AMD overtakes Nvidia as top discrete graphics vendor

AMD beats Nvidia on competitive pricing and CPU-GPU packaging

Advanced Micro Devices overtook Nvidia during the second quarter to become the top discrete graphics card vendor, according to market research firm Mercury Research.

AMD, which offers graphics cards under the ATI brand, held a 51.1 percent market share of all discrete graphics cards shipped during the second quarter, compared to Nvidia's 48.8 percent market share, Dean McCarron, principal analyst at Mercury Research, said Thursday.

That is a big jump for AMD, which as recently as the first quarter held a 42.1 percent market share compared to Nvidia's 57.8 percent share. AMD held a 40.6 percent share during the second quarter last year, compared to Nvidia's 59.2 percent share.

McCarron didn't provide specific GPU shipment numbers, but said market conditions worked in AMD's favor. AMD released budget graphics cards in the US$150 range with the latest DirectX 11 technology at the end of the first quarter, around the same time Nvidia introduced its first high-end DirectX 11 graphics card. That gave AMD a price advantage, which helped the company sell more graphics cards than Nvidia.

The low-end budget cards shifted the market in AMD's favor. By comparison, high-end cards have little impact, McCarron said. AMD last year came out with its first high-end DirectX 11 cards, but that didn't cause a market shift, he said.

AMD also had a good quarter selling mobile CPUs, which translated to higher mobile GPU sales, McCarron said. AMD has been effective in packaging CPUs and GPU into systems as part of laptop and desktop platforms. By comparison, Nvidia failed to take advantage of growing mobile GPU volumes because it lagged in chipset development.

Nvidia continues to have troubles as consumers shift to lower-priced GPUs and integrated graphics. The company on Wednesday lowered its revenue expectations for the second quarter of fiscal 2011 to between $800 million and $820 million, compared to earlier expectations of between $950 million and $970 million. Nvidia blamed higher memory costs for the lower revenue expectations.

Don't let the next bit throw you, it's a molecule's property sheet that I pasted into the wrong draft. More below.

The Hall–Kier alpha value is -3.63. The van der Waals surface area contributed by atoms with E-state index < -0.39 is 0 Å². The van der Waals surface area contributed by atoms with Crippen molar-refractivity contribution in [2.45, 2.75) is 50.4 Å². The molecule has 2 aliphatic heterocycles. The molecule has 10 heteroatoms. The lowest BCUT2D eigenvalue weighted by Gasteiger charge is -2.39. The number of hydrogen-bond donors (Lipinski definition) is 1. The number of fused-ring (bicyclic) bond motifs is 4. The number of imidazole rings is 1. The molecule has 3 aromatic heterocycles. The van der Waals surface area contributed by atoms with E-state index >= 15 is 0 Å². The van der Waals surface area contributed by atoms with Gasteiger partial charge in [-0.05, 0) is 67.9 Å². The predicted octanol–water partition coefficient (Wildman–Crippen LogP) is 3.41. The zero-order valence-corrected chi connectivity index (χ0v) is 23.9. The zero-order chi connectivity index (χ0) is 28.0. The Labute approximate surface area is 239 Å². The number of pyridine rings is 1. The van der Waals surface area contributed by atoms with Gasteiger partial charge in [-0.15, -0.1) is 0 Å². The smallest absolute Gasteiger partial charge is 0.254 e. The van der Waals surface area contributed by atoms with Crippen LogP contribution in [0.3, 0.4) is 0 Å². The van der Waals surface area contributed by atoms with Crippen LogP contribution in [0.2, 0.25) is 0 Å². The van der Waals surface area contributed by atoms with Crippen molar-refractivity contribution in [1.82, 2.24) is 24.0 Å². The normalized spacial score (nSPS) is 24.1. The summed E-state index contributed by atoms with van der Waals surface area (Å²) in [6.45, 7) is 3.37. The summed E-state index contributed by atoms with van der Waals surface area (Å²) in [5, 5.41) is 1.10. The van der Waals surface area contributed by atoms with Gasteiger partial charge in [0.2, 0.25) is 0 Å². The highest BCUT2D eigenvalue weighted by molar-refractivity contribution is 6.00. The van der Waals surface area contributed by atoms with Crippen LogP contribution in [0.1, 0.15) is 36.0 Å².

To compensate for the higher memory pricing while keeping prices low, PC makers usually have to use cheaper processors or pull out components like graphics cards, McCarron said. That affects companies like Nvidia, whose graphics card shipments suffer as a result.

The risk of higher memory pricing could also hit AMD, said analysts from FBR Capital Markets in a research report issued on Thursday. The PC cost-reduction efforts may affect the rates at which the company's GPUs are installed in computers.

But things are looking bright for AMD, McCarron said. Apple this week dumped Nvidia, moving to AMD's graphics offerings for the new line of iMac desktops announced on Tuesday. That is a significant design win for AMD, but it won't make or break Nvidia, McCarron said.

"Apple represents a fairly meaningful volume in business," McCarron said. "It's not a make or break thing, but it's a nice sweetener."

The total number of graphics products shipped -- including integrated and discrete graphics processors -- totaled 125 million during the second quarter, an increase from the 120 million products that shipped during last year's second quarter.

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